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Academic life

Podcasts for academics: my top 5

Podcasts are my go-to entertainment for driving, working out, flying, and long walks. I’ll pop one on while I’m cleaning the kitchen or making dinner. Give me some quality Canadian cold case investigations. Teach me Spanish. And let’s not forget one of my personal fave genres: the advice podcast. (How I miss you, Dear Sugars).

In today’s blog I thought I’d share some of my top podcast picks for academics (plus a bonus at the end).* These podcasts have episodes covering everything from citation practices to our emotional ties at work. I offer them up in no particular order, and I hope you find at least one to enjoy!

Leslie’s podcast picks

1. The Professor Is In

Yes, that Professor has a brand new podcast! Karen Kelsky and Kel Weinhold are the academics-turned-coaches behind the amazing resource The Professor Is In. If you’re missing their weekly Facebook lives, this podcast is for you. Their chats are, I think, especially valuable for grad students and junior academics struggling to make sense of the “cult” (as they sometimes describe it, see episode 1) of academia. However, people at all career stages can learn a lot about setting boundaries, avoiding overwork, and reclaiming some joy. Tune into episode 3 to learn some specific strategies for saying “no,” and how to work towards a 40-hour work week.

2. Feminist Survival Project 2020

Okay, who doesn’t need this?! Twin sisters Emily and Amelia Nagoski (authors of the book Burnout: The Secret to Unlocking the Stress Cycle) offer a podcast “for feminists who feel overwhelmed and exhausted by everything we need to get done in 2020, and worry that we’re not doing enough.” Although meant for anyone, the Nagoskis both work in academia and a lot of their stories are drawn from their experiences of grad school, the job market, writing, and research. If you only listen to two episodes, make it the first two: Separate the Stress from the Stressor, and Complete the Stress Response Cycle. For the many, many academics out there who are in a constant state of stress, like, fight-or-flight kind of stress, these episodes offer research-based strategies for breaking out of the stress cycle.

3. PhDivas

Drs. Liz Wayne and Christine “Xine” Yao cohost PhDivas, “a podcast about academia, culture, and social justice across the STEM/humanities divide.” The podcast includes interviews, academic advice, and conversations about activism and academia. The also tackle topics like imposter syndrome, over-achievement, and rejection. In short, there is something for everyone here!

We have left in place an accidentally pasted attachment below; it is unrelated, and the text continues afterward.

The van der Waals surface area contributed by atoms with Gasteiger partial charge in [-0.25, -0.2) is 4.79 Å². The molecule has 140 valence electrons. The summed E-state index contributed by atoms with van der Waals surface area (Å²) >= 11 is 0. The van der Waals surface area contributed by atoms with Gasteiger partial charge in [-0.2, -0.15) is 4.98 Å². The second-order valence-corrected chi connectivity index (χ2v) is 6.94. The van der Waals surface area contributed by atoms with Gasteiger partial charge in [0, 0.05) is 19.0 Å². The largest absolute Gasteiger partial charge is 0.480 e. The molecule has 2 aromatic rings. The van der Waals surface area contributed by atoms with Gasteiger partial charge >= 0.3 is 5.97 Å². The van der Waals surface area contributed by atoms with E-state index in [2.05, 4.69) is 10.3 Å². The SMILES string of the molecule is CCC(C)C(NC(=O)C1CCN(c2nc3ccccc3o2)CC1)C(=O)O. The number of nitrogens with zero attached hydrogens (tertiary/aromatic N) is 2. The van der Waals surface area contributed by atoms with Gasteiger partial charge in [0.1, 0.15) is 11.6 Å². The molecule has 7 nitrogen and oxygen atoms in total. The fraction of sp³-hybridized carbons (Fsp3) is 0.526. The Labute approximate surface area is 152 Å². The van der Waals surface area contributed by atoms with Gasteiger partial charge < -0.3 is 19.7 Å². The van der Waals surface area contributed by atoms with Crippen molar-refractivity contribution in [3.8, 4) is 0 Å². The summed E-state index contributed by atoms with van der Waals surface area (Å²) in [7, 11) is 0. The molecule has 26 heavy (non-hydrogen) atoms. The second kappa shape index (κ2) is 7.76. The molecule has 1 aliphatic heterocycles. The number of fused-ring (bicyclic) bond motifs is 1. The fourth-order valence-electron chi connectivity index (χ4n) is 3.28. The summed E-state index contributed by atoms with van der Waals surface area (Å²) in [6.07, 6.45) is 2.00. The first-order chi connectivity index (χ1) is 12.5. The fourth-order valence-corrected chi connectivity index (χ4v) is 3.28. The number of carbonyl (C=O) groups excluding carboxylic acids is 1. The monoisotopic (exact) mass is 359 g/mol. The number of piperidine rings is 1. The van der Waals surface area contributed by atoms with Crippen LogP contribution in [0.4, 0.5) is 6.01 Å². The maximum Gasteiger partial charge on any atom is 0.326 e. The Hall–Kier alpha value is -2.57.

4. Secret Feminist Agenda

Academic Dr. Hannah McGregor thinks feminists “are just inherently interesting.” Secret Feminist Agenda “is here to remind you that FUCK THAT your experiences of the world are real and valid.” Episodes regularly include a “self care corner” alongside interviews with an extremely diverse cast of characters who challenge us to imagine radical alternatives to the world we live in. Check out episode 3.30 Brilliant and Disgusting with Brenna Clarke Gray, Lucia Lorenzi, and Erin¬†Wunker, a reflection on speaking out and listening to criticism.

5. How’s Work? With Esther Perel

Okay, I might be a little obsessed with Dr. Esther Perel. I could listen to her talk all day. And thanks to several seasons of her podcasts Where Should We Begin? and now How’s Work?, I almost can. How’s Work isn’t about academia and the guests (so far) aren’t academics. But each episode gives us insight into our emotions and relationships at work. We listen in to one-time counseling sessions between Dr. Perel and her guests, who are usually co-workers. As she reminds the listener and her clients, “we bring our relational and emotional diaries to work.” In other words, who we are at work is shaped by the same powerful forces that have shaped us as children, as adults, as partners, and as parents. Understanding our patterns and our past can help us transform our work lives in the present.

Bonus! Do We Know Things?

Do We Know Things? isn’t a podcast about academia or work. BUT, it’s a great example of an academic starting a podcast in order to use her expertise to connect with and help a wide audience. Full disclosure, the host and creator Dr. Lisa Dawn Hamilton is a close friend and colleague of mine here at Mount Allison. Dr. Hamilton is a sex researcher, and her podcast delves into all sorts of things we “think” we know about sex and sexual health. She invites peer review from experts, following up on each episode with more data and context. I’m including it here because I know many academics want to find ways to reach a wider public but struggle to figure out how. I don’t think everyone should start podcasts. However, Do We Know Things? is a great model for imagining different ways to bring our expertise to the wider world.

*Although I know some of the folks involved with these podcasts, no one has asked me to promote their podcast.

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